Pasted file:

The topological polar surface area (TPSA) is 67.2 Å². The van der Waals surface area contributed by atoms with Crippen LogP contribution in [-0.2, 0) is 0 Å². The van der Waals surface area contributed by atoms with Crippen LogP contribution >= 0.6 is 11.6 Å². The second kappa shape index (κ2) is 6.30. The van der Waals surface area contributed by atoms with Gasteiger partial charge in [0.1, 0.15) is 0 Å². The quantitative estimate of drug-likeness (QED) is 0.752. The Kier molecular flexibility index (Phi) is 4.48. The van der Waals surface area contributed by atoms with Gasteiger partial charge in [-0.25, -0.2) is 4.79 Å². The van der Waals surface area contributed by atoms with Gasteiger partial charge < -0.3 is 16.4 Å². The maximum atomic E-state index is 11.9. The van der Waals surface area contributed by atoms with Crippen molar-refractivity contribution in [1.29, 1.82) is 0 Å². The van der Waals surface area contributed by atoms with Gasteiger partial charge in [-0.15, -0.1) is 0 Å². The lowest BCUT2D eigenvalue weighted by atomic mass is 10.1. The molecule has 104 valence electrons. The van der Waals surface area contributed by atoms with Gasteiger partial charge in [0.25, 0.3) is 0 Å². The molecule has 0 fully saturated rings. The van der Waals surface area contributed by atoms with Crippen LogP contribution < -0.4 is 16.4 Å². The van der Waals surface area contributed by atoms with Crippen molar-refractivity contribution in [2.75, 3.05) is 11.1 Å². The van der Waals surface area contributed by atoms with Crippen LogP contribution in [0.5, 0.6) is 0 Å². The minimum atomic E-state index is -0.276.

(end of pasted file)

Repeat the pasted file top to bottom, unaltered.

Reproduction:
The topological polar surface area (TPSA) is 67.2 Å². The van der Waals surface area contributed by atoms with Crippen LogP contribution in [-0.2, 0) is 0 Å². The van der Waals surface area contributed by atoms with Crippen LogP contribution >= 0.6 is 11.6 Å². The second kappa shape index (κ2) is 6.30. The van der Waals surface area contributed by atoms with Gasteiger partial charge in [0.1, 0.15) is 0 Å². The quantitative estimate of drug-likeness (QED) is 0.752. The Kier molecular flexibility index (Phi) is 4.48. The van der Waals surface area contributed by atoms with Gasteiger partial charge in [-0.25, -0.2) is 4.79 Å². The van der Waals surface area contributed by atoms with Gasteiger partial charge < -0.3 is 16.4 Å². The maximum atomic E-state index is 11.9. The van der Waals surface area contributed by atoms with Crippen molar-refractivity contribution in [1.29, 1.82) is 0 Å². The van der Waals surface area contributed by atoms with Gasteiger partial charge in [-0.15, -0.1) is 0 Å². The lowest BCUT2D eigenvalue weighted by atomic mass is 10.1. The molecule has 104 valence electrons. The van der Waals surface area contributed by atoms with Gasteiger partial charge in [0.25, 0.3) is 0 Å². The molecule has 0 fully saturated rings. The van der Waals surface area contributed by atoms with Crippen LogP contribution < -0.4 is 16.4 Å². The van der Waals surface area contributed by atoms with Crippen molar-refractivity contribution in [2.75, 3.05) is 11.1 Å². The van der Waals surface area contributed by atoms with Crippen LogP contribution in [0.5, 0.6) is 0 Å². The minimum atomic E-state index is -0.276.